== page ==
“Shaking a building unearths what is unnecessary” - Alejandro Aravena
The shaking is intentional. The ground where we stand is falling away. The places that we know are not what they seem. The old stories and tools of the trade do not provide answers anymore. There is an anxiety that is driven by what we do not see. What is not being brought forth?
It is like a haunting – that which cannot be forgotten but remains elusive or buried. I remember a story that was told to us when working on a recent project. We came to the site with our bag of tools, our presuppositions, and after weeks of effort we were told directly, “You do not understand the ground you are walking on. Stop looking away, you are here.”
How did we not see or hear this?
Perhaps what we thought was necessary is buried and not perceptible. Will the shaking open fissures and allow us to see new relationships which will allow us to both re-imagine the ground and to re-imagine the problem? In this moment, that is defined by uncertainty and change, can a practice be open to allow for underground voices and tools to define a problem? How can these voices be maintained through the life of a project and what does this mean for a project from design to built form?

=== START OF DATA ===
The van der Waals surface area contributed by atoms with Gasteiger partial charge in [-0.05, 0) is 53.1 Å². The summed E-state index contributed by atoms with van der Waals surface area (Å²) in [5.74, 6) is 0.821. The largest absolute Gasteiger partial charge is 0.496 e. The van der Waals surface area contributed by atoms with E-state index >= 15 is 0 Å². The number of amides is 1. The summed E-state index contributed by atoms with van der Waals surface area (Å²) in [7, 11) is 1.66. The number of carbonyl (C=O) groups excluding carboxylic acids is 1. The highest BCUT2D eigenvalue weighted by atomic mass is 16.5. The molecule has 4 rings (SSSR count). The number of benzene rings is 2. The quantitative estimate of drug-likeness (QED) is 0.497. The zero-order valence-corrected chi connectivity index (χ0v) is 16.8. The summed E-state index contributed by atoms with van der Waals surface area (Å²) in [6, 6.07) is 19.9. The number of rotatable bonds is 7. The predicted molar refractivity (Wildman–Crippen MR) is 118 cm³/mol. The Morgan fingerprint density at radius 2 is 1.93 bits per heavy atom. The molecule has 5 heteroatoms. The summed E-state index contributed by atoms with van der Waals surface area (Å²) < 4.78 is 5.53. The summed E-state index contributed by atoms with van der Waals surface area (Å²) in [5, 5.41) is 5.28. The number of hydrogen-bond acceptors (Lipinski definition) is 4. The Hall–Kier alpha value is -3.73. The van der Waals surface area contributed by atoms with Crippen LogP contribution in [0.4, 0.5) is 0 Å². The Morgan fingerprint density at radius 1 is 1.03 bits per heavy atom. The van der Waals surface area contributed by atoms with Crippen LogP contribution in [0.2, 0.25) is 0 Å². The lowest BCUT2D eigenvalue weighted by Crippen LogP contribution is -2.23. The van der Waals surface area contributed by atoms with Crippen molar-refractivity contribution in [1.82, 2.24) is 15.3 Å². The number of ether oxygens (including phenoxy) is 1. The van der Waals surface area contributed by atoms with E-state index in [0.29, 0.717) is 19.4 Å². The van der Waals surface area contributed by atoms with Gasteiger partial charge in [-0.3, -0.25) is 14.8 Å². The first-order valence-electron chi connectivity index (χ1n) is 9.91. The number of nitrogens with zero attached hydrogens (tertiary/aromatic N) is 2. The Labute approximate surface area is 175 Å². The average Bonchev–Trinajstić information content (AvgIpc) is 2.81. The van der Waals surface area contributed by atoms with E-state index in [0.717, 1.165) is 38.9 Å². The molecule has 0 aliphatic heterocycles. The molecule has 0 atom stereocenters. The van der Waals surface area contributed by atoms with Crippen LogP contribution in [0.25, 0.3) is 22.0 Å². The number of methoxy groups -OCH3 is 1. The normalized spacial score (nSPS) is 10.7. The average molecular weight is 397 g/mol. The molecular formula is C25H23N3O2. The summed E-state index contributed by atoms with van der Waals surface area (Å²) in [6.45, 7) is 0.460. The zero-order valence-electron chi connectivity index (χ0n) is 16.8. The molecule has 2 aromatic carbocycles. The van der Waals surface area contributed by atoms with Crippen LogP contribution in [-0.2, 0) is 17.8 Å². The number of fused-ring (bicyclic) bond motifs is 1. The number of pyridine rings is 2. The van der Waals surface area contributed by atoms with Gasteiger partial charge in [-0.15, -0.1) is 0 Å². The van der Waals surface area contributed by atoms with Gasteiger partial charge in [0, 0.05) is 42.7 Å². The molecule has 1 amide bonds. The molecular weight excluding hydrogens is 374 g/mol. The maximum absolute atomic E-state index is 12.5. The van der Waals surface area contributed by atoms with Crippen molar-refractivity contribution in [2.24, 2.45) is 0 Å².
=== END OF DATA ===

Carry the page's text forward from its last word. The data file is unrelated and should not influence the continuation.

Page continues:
What might a practice look like after this?
About James Brown
James Brown is an architect and partner at Zeidler Architecture in Calgary, Alberta. Zeidler is a leading Canadian architectural practice with offices in Toronto, Calgary, Vancouver and Victoria.
Prior to becoming an architect, James completed a master’s in fine arts at Concordia University, Montreal. He practiced as a visual artist for 10 years while living in Ottawa and Montreal. His practice used multi-media installations which focused on the connection between place and memory. The work looked for the blind spots that occur between these spaces. He has exhibited throughout central and eastern Canada.
In 1998, James, started his architecture practice with Bing Thom Architects in Vancouver. As a director, James has worked on many high-profile performing art centres and post-secondary institution in North America and Asia. These projects were primarily civic/cultural focused. Many of these projects had deep connections to the community where they were located, James work was specifically focused on the intersection between building and the public realm. In 2018, James joined Zeidler Architecture in Calgary and is currently bringing this same ambition to his projects with Zeidler.
He is currently lead architect for Macewan University School of Business, University of Alberta’s Convocation Hall, University of Alberta Dentistry/Pharmacy Renewal, He is also leading one of North America’s largest urban design projects on First Nation’s land called ‘Taza’.